Danny and The Offwidth Army

by Jon Vickers /

You squeeze, push, and pull to try to expand your body to fill the void between the rock you’re swimming in. The size is wrong for any single body part to jam, so instead, you must resort to unusual combinations of body parts to create the perfect shape to stick. For many, offwidth climbing is miserable at first, and is often perceived as the masochist’s climbing style of choice. Despite its reputation, there are some who describe offwidth climbing more like a dance with the rock, and they are banding together to show others how fun offwidths can be.

One adventurous soul at a time, Danny Parker has introduced many to the ways of the wide. Driven by an impressive amount of personal passion for offwidth climbing, he and his girlfriend Ashley have taught clinics at Momentum, developed an offwidth bouldering circuit in Little Cottonwood, and regularly organize community gatherings around offwidth climbing.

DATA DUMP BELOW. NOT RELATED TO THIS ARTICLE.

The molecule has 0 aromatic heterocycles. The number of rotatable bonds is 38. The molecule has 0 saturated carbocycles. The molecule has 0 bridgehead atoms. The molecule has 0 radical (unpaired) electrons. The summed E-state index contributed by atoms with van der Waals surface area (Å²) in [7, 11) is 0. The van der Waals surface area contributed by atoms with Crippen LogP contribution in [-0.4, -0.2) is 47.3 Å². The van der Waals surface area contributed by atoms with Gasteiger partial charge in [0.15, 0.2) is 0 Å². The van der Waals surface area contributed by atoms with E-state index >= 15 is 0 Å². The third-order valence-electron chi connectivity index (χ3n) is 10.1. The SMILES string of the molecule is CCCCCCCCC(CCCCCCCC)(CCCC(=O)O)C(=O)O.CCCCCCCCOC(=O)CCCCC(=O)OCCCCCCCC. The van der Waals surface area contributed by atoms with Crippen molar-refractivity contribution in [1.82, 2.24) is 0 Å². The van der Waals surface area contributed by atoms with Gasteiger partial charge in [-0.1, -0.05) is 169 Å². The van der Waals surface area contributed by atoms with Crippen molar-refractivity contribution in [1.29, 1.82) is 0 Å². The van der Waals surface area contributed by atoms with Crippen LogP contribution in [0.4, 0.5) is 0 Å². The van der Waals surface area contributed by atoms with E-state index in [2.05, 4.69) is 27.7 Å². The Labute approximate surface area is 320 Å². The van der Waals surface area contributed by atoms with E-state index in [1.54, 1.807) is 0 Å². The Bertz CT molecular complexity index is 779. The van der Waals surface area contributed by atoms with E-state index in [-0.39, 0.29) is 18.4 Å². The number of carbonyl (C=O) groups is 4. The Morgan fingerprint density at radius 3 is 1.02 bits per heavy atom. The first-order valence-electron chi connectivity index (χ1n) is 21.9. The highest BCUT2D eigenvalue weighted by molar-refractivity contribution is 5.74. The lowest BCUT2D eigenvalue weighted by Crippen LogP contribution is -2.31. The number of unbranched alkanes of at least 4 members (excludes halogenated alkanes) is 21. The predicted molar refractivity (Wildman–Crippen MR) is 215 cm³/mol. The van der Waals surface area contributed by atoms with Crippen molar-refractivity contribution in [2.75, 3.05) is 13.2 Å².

Not how offwidth climbing has to feel, but how it sometimes does. Photo by Jon Vickers.
Not how offwidth climbing has to feel, but how it sometimes does.

Danny, sometimes referred to as ‘Offwidth Danny,’ started crack climbing several years ago at Momentum Sandy, and has used its cracks, the Wasatch, and Utah’s desert as his training ground ever since. More recently, Danny refined his focus even more as he developed a taste for the widest of cracks, commonly known as offwidth.

As his obsession for offwidths grew, he began training in a parking garage that had roof cracks of different sizes on each floor: number fours on the bottom floor, number fives on the middle floor, and number sixes on the top floor. Unfortunately, the garages were straightened out, and he lost his perfect training zone. Despite his access to the tools and terrain he desired, finding partners for such a strange style of climbing quickly became the crux of feeding his offwidth hunger.

“I had two regular climbing partners move out of state the same week,” recalls Danny. “I was basically out of people to climb [offwidths] with overnight. So, I started an effort to get more people out climbing because I really only want to climb offwidths….It was a slow process, but I was eventually able to get people more and more interested.”